A Victorian man has been diagnosed with an uncommon fungal superbug that can cause serious infections and possibly cause death.
Health authorities in Victoria said in an alert on Aug. 7 that they believe the man had likely contracted the fungus Candida auris, also known as C. auris, during admission to a hospital in the United Kingdom. This is the first known case of the infection in Victoria.
Victoria’s deputy chief health officer, Dr. Brett Sutton, told the ABC that the man, who is in his 70s, had been colonized by the bug, but was not infected.
“At the moment we’re confident that because he’s been cared for in a single room, that the chances of an outbreak within our hospital systems is really very low,” he told the news broadcaster.
The fungus infection is considered a serious global health threat and has caused outbreaks in over 20 countries on four continents around the world, including the United States and England.
Health services and public health laboratories have embarked on a “search and destroy” mission to stop the spread of the disease and prevent an outbreak of the infection in the state.
Concerns and Prevention
Candida auris infection has been a public concern due to its increasing prominence overseas. It was first discovered in 2009 in Japan, according to the Center for Disease Control and Prevention (CDC). Between June 30 and July 23 there were 340 confirmed cases of a Candida auris infection in the United States.
Health experts worldwide are worried about the spread of the disease due to its ability to often resist multiple anti-fungal medicines, making it challenging to treat.
The fungus can live on surfaces for months and can even colonize a patient’s skin for an extended period of time. Candida auris is also difficult to identify with standard laboratory methods, which can lead to misidentification and result in inappropriate management of the disease.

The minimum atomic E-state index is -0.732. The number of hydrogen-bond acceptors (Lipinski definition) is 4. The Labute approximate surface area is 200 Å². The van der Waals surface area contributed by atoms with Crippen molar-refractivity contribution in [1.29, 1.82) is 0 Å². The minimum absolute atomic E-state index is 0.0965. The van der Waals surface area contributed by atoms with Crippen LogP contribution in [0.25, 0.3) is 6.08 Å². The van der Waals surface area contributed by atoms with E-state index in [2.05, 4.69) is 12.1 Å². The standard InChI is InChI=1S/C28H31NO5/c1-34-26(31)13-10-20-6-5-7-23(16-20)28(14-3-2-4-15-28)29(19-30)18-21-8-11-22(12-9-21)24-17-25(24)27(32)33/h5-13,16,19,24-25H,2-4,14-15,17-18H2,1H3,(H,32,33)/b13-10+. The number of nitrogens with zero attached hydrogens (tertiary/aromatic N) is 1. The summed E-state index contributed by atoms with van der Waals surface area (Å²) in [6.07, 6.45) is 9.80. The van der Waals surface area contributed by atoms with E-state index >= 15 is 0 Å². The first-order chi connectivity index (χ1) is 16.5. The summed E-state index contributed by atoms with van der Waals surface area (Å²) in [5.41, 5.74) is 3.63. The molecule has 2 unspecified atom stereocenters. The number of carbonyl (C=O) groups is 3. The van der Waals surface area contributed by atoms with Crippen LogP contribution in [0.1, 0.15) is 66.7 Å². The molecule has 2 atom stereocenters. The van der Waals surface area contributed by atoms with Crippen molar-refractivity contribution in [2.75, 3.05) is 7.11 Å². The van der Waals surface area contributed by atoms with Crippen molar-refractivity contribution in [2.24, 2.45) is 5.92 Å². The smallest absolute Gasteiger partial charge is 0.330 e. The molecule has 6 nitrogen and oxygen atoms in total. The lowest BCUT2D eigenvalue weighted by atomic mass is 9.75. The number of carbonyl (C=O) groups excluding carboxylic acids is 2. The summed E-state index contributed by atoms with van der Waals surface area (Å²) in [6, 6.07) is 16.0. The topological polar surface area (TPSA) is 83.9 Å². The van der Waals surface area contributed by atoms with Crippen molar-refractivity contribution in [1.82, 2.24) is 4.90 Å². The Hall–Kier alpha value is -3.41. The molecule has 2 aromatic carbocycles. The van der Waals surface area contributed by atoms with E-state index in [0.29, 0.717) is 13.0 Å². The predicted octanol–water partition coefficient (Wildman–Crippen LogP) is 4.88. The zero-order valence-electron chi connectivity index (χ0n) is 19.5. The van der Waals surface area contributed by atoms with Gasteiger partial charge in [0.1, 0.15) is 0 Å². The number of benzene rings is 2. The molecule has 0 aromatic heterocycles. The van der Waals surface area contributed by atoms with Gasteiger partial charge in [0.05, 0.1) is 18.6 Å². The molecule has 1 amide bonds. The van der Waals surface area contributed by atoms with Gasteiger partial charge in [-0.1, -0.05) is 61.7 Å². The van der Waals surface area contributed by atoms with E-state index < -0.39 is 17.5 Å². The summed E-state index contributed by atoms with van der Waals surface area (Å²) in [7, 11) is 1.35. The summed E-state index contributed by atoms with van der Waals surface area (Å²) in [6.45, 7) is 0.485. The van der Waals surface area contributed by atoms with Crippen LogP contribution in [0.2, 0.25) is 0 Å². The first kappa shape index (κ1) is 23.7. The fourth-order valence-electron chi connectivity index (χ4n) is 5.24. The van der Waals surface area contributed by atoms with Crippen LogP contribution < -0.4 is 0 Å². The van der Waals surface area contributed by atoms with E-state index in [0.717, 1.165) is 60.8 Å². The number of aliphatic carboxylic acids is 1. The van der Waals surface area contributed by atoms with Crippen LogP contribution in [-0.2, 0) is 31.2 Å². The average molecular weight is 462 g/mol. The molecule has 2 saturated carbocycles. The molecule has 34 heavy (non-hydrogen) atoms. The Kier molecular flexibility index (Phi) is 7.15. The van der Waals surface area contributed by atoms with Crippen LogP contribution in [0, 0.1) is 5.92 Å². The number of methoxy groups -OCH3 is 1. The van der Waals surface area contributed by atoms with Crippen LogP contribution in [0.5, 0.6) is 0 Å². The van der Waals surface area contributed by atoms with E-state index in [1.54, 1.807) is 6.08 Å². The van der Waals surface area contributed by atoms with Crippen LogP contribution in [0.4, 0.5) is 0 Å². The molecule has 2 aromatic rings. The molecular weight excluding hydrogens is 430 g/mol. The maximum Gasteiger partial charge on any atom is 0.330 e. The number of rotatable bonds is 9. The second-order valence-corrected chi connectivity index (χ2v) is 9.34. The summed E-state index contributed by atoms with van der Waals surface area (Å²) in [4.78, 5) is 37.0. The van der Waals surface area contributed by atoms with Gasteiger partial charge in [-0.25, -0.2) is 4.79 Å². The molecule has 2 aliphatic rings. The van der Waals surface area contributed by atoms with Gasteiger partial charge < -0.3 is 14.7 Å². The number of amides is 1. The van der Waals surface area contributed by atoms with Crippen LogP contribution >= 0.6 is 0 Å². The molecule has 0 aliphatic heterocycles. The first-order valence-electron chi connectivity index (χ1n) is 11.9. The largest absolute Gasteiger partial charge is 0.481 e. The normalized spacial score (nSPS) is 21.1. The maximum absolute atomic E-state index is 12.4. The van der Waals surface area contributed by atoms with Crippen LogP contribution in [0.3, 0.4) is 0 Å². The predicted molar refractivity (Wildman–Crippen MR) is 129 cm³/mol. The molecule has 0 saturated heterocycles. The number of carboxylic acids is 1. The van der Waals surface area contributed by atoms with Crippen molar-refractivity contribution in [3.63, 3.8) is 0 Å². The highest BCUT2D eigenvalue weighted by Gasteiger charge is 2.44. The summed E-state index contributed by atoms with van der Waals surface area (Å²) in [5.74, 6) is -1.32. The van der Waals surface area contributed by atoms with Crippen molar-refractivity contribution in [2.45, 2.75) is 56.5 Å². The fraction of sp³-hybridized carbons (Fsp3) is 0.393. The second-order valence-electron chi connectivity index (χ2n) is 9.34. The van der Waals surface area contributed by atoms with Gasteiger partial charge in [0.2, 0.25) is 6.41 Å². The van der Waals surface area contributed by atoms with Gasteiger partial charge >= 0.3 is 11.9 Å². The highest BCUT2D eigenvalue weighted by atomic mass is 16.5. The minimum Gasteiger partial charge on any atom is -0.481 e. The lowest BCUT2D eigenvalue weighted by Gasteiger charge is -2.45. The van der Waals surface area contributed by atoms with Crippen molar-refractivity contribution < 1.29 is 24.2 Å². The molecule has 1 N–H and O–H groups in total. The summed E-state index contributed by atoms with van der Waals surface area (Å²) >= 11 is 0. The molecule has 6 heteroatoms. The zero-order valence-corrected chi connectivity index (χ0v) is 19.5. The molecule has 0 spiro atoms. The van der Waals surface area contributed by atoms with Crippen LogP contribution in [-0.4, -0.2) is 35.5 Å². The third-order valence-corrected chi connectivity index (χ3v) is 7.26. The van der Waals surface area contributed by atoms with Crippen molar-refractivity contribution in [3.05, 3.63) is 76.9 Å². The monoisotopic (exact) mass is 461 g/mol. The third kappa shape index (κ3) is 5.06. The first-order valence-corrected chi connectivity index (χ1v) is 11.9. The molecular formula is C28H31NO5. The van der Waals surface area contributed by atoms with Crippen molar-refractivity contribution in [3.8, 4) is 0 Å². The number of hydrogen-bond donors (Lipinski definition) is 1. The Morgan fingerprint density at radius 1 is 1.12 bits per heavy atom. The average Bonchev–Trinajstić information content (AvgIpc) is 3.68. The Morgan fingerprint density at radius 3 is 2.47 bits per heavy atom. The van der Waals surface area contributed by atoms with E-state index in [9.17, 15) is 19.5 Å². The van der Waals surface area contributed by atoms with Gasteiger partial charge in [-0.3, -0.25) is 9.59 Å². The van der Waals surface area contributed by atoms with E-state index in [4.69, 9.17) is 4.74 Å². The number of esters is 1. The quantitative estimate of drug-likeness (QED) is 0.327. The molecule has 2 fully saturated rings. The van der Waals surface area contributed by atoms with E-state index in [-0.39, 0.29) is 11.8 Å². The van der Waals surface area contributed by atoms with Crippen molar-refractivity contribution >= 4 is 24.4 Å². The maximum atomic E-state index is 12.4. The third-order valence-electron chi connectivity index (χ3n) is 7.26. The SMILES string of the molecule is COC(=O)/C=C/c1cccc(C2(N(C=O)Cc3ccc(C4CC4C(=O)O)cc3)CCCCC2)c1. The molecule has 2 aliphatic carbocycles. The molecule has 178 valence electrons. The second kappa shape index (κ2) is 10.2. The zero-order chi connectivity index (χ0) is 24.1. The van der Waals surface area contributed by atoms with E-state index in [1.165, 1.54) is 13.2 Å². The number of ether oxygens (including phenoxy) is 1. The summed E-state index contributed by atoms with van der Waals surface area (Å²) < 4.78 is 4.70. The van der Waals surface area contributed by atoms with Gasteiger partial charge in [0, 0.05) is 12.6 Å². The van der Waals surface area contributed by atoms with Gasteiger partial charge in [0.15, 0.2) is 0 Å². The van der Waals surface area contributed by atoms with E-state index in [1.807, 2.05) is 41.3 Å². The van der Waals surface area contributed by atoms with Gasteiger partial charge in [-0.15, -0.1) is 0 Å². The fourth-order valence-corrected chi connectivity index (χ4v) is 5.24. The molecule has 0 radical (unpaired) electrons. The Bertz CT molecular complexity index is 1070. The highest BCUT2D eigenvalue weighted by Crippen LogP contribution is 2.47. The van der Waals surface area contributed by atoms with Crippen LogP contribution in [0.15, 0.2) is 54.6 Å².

Outbreaks of candida auris often occur in health care settings, allowing it to spread readily in hospitals and nursing homes. It can spread by coming into contact with contaminated environmental surfaces or equipment, or from person to person, according to the CDC.
Patients in contact with the fungus may experience bloodstream infections, wound infections, and ear infections.
Sutton advised people that health authorities are taking all precautions and there was no need to panic.
“It’s a danger for people who are vulnerable, if they’ve got significant, pre-existing illness,” he told ABC. “But for fit and healthy people, for visitors to hospitals, they don’t need to worry about it.”
Victoria health has provided a number of good general hygiene practices for patients and their family members who recently visited a hospital:
– Always wash your hands with soap and water after going to the toilet, before preparing and eating food, and before and after touching any wounds or medical devices that you may have.
– Use your own towels and face cloths. Do not share these items with other people.
– Cover any wounds with a bandage whenever possible.